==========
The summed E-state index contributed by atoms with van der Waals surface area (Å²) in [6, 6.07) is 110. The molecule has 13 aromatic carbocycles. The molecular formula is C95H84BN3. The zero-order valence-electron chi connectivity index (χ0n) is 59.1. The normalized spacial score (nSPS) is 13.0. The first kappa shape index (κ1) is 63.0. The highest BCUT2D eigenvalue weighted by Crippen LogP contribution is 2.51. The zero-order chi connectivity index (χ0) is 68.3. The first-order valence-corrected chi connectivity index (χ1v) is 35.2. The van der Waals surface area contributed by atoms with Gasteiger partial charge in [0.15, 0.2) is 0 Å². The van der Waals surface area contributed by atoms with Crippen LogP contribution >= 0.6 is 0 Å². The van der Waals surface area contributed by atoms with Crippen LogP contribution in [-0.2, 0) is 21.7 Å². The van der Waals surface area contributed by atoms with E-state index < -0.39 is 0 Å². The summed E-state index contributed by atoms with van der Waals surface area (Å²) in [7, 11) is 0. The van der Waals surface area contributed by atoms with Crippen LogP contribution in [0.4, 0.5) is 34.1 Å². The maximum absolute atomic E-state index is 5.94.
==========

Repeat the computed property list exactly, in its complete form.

The summed E-state index contributed by atoms with van der Waals surface area (Å²) in [6, 6.07) is 110. The molecule has 13 aromatic carbocycles. The molecular formula is C95H84BN3. The zero-order valence-electron chi connectivity index (χ0n) is 59.1. The normalized spacial score (nSPS) is 13.0. The first kappa shape index (κ1) is 63.0. The highest BCUT2D eigenvalue weighted by Crippen LogP contribution is 2.51. The zero-order chi connectivity index (χ0) is 68.3. The first-order valence-corrected chi connectivity index (χ1v) is 35.2. The van der Waals surface area contributed by atoms with Gasteiger partial charge in [0.15, 0.2) is 0 Å². The van der Waals surface area contributed by atoms with Crippen LogP contribution >= 0.6 is 0 Å². The van der Waals surface area contributed by atoms with Crippen LogP contribution in [-0.2, 0) is 21.7 Å². The van der Waals surface area contributed by atoms with E-state index < -0.39 is 0 Å². The summed E-state index contributed by atoms with van der Waals surface area (Å²) in [7, 11) is 0. The van der Waals surface area contributed by atoms with Crippen LogP contribution in [0.4, 0.5) is 34.1 Å². The maximum absolute atomic E-state index is 5.94.